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Fracking puts our watershed at risk

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Dear Editor:

David Ludlam's recent opinion piece (Eco-snobbery reveals contradictions and false choices) in the Grand Junction Daily Sentinel could be parody if not for real consequences that fracking, drilling and transport pose to the North Fork. Today it's our small farming community that is the sacrifice zone; tomorrow it might be your child's playground or a retirement community. So, what comes across as petulant noise from Mr. Ludlam is just a tactic to minimize legitimate concerns of Coloradans.

Ludlam, the director of the Western Slope Colorado Oil & Gas Association (COGA) calls us, in one of the poorest counties in Colorado, "eco-snobs" and "affluent" people who view our watershed as "a convenience." Oil and gas drilling, and particularly fracking, pollutes water, air, and soil, and threatens public health. It impacts community infrastructure and services in ways that impose a multitude of costs on residents, farms, and businesses. Real snobbery is implying Western Slope residents don't know the difference between opinion and fact, and that we should just blindly buy what any snake oil salesman is peddling.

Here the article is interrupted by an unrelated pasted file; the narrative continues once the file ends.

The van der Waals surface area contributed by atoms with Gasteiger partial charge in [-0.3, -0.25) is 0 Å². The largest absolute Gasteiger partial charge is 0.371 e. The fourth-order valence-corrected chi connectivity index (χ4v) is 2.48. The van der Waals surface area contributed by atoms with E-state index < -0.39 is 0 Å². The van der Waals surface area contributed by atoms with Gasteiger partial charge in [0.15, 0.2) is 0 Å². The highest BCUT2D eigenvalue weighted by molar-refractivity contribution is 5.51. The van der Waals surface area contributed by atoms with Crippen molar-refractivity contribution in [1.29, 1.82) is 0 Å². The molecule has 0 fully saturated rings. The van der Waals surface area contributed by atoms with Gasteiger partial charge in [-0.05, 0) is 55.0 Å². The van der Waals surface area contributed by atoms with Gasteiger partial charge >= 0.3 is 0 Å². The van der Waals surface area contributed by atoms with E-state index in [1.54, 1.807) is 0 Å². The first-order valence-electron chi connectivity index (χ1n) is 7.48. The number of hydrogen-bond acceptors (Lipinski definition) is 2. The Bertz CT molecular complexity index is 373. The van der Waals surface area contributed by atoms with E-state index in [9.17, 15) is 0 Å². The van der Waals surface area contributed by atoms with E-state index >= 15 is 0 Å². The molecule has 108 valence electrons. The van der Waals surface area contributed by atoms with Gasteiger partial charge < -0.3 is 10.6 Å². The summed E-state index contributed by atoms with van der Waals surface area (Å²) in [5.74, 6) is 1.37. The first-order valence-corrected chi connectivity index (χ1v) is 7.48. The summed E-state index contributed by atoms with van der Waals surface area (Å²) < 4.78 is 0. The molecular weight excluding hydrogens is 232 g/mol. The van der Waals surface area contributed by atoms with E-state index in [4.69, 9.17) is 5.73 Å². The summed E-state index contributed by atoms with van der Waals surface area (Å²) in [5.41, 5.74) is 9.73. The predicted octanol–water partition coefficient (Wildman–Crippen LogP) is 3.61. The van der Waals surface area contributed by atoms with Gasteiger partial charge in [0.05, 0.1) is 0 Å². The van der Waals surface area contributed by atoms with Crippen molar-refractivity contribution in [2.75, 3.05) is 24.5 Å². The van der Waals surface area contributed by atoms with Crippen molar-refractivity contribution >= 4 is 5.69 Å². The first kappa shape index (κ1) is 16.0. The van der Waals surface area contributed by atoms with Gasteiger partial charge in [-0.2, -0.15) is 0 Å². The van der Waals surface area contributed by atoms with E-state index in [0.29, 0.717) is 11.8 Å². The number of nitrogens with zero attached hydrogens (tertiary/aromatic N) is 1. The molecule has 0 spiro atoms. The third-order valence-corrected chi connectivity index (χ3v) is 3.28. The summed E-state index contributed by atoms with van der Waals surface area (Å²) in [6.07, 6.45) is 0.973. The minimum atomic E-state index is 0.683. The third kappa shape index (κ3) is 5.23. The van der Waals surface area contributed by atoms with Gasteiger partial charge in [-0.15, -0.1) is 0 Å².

As a farmer in the North Fork, I take exception to an industry that twists the truth about the benefits and safety of this activity in our watershed, which feeds the North Fork, into the Gunnison, and eventually the Colorado River. Fracking risks all this, and along with it, Delta County's investments in an economy based on organic agriculture, tourism, recreation and quality of life. Water is of supreme importance in our arid climate. Www.fracfocus.org reports that in 2017 fracking operations in Mesa County alone used 302,000,000 gallons of water. That water can never be returned to the hydrologic cycle, because it is too poisoned for other uses. We all rely on clean water, Mr. Ludlam included. "A convenience for the affluent," indeed.

Lisa Niermann
Hotchkiss

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